Day two’s original destination was to be the Cliff Dwellings at Mesa Verde National Park. The drive is very scenic as we travel through a very pretty part of Colorado and cross the Continental Divide. From the Great Sand Dunes to Mesa Verde should take about four hours. After the day’s earlier excitement (written about in the previous post), we reassess our camping options and destination.
The campground within Mesa Verde National Park as well as all private campgrounds in the surrounding area are closed for the season. I locate a boondock spot for us just outside the National Park but all the information says the road is rough. Rough road and impending cold front with snow are enough to keep us moving west. As much as I am disappointed about not stopping at this highly anticipated location, I would be more disappointed getting unintentionally stuck in the backcountry.
We forego stop number two (Mesa Verde NP) and proceed directly to planned stop number three, but not without a famous stop along the way; the Four Corners. The Four Corners is a region of the United States consisting of the southwest corner of Colorado, the northwest corner of New Mexico, the northeast corner of Arizona, and the southeast corner of Utah. It is named after the quadripoint where the boundaries of these four states meet. It is the only location of its kind in the United States and is administered by the Navajo Nation.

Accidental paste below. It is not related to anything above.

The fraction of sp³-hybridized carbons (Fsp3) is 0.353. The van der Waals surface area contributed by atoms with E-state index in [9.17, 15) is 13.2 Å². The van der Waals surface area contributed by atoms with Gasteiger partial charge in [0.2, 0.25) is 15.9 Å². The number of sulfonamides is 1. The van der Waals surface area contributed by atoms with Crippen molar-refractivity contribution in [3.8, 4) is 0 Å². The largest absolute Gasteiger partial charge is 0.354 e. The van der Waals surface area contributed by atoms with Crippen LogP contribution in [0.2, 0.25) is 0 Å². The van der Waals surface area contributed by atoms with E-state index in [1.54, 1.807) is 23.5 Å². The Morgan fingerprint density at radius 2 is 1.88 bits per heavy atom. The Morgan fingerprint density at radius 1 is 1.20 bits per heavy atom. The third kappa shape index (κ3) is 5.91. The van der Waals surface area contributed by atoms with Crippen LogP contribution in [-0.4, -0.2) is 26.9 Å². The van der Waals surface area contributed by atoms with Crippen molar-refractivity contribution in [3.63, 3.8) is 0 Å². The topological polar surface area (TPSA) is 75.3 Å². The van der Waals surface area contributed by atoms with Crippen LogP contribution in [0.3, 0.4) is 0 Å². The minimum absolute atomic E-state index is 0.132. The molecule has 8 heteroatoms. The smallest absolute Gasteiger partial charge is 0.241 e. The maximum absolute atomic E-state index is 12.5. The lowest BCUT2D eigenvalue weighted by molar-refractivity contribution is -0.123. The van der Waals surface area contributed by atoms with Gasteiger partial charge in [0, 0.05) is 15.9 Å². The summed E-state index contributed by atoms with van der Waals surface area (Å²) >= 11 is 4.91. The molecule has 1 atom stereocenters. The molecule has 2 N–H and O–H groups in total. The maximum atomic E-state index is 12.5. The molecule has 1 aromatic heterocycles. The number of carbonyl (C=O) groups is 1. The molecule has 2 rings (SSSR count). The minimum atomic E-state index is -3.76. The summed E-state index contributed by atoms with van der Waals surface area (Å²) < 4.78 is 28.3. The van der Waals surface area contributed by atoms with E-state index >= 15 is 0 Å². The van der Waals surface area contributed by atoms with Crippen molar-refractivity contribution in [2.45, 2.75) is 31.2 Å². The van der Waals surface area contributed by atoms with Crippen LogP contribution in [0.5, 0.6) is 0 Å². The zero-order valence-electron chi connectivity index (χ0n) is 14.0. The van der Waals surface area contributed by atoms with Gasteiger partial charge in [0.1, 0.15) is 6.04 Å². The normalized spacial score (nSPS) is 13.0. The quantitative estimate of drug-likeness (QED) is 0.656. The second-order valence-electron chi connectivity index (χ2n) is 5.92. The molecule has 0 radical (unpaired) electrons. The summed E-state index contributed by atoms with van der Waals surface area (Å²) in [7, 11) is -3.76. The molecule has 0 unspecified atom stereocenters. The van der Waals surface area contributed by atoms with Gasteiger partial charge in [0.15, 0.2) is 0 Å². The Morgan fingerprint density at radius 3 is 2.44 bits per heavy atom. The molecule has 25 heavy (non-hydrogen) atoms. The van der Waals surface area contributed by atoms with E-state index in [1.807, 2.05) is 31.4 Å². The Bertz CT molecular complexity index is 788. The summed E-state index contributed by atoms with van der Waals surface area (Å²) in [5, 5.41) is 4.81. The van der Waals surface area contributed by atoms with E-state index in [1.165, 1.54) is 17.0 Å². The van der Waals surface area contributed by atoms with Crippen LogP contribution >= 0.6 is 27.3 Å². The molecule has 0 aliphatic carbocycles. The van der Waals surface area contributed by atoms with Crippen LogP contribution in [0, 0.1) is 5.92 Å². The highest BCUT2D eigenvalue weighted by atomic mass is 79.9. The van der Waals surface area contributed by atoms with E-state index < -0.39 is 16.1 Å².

Although this is a popular tourist stop, it certainly is NOT worth a special trip. It is located in the middle of nowhere and offers nothing but a ground marker and the right to say, “I was in four states at the same time”. After fifteen minutes of photo ops, we’re back on the road heading toward the small town of Mexican Hat, Utah.
Al and I have always wanted to see Monument Valley; the scenic backdrop to many Western Films. After a little internet and map research, I find a place to park for the night; Gooseneck State Park, Utah. And it’s free! Our four-hour travel day turned into eight hours as we traveled from the Great Sand Dunes National Park to Mexican Hat, Utah. Eight hours filled with plenty of beautiful scenery and more excitement than we would have liked.
Gooseneck State Park, Utah, sits on a Mesa/Plateau high above the San Juan River. The Monument Valley rock formations can be seen in the far distance. The area consists of a parking lot, picnic tables, vault toilet, and amazing 360 degree views. Great place to spend the night.
In the morning we’ll drive SLOWLY through Monument Valley.